National Environmental Policy Act
Endangered Species Act
Federal Water Pollution Control Act (aka Clean Water Act)
National Historic Preservation Act
Migratory Bird Treaty Act
Clean Air Act
Archaeological Resources Protection Act
Safe Drinking Water Act
Noise Control Act
Solid Waste Disposal Act
Comprehensive Environmental Response, Compensation, and Liability Act
Federal Land Policy and Management Act
Fish and Wildlife Coordination Act
Archaeological and Historic Preservation Act
Historic Sites, Buildings, and Antiquities Act
Arizona-Idaho Conservation Act
Wild and Scenic Rivers Act
Farmland Protection Policy Act
Administrative Procedures Act
This is a clear admission that the walls being built through the San Pedro Riparian National Conservation Area and other refuges along the border will run counter to these laws. There is no reason for Chertoff to waive laws that the wall will not violate.
In response to the court order, Secretary Chertoff said, "I have to say to myself, 'Yes, I don't want to disturb the habitat of a lizard, but am I prepared to pay human lives to do that?'” This dilemma is completely false. More than just the habitat of a lizard, federally endangered species such as the jaguar have been recorded in the San Pedro Riparian National Conservation Area in recent years. And as for human lives, the border walls built to date have not saved lives; instead, they have cost lives. No terrorist has been apprehended attempting to cross our southern border, and a wall would not stop them if they tried. The Border Patrol has repeatedly stated that border walls only slow crossers down by a few minutes. In its June 5, 2007 report Border Security: Barriers Along the U.S. International Border the Congressional Research Service stated, “The primary fence, by itself, did not have a discernible impact on the influx of unauthorized aliens coming across the border in San Diego.” The only measurable impact that the border walls have had is in the number of people who have died in the desert. In August of 2005 the General Accounting Office issued a report titled Illegal Immigration: Border Crossing Deaths have Doubled Since 1995. Walls do not stop crossers, they redirect them into ever more remote parts of the desert where hundreds die of exposure and dehydration every year. When Chertoff asks himself whether he is “prepared to pay human lives,” he has his answer in the GAO report.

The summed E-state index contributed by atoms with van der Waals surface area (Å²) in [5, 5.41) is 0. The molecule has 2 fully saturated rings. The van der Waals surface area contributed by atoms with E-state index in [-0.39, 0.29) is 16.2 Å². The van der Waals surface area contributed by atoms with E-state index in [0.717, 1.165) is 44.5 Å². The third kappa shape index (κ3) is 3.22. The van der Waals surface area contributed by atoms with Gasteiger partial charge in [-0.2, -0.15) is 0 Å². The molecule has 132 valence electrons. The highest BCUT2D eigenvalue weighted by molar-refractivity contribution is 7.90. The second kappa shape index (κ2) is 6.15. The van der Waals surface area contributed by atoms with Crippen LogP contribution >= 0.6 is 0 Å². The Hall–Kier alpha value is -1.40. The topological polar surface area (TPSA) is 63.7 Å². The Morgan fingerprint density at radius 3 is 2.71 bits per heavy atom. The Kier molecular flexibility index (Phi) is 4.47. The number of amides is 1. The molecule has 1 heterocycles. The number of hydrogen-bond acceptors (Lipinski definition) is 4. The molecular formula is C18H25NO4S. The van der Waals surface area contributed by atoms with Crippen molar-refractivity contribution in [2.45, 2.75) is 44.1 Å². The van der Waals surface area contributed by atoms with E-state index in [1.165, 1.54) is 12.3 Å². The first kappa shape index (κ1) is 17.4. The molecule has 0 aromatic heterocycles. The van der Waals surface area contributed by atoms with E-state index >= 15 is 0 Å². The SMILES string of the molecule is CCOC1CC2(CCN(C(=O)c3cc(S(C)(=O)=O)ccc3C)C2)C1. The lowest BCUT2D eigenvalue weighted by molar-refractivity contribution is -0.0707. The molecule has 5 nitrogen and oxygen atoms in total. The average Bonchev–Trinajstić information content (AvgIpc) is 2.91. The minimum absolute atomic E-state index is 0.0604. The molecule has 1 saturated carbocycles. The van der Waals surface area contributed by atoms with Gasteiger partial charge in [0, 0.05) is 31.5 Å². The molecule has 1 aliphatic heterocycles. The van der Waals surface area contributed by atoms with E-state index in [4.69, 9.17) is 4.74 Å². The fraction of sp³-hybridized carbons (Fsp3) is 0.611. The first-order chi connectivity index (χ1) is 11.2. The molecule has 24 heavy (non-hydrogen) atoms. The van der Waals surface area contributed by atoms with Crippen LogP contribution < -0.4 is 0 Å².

No Border Wall calls on Congress to restore the rule of law by repealing section 102 of the Real ID Act. Secretary Chertoff has provided a glaring example of the danger inherent in giving an Administration appointee the power to overrule all of the laws that Congress has enacted. If this precedent is allowed to stand the rule of law may be suspended for any future “crisis” that catches the attention of politicians during an election cycle. Our nation needs to find real solutions to our immigration issues, instead of a wall that destroys vital ecosystems and costs billions of dollars and hundreds of lives, but will only provide a false sense of security.
Monday, October 15, 2007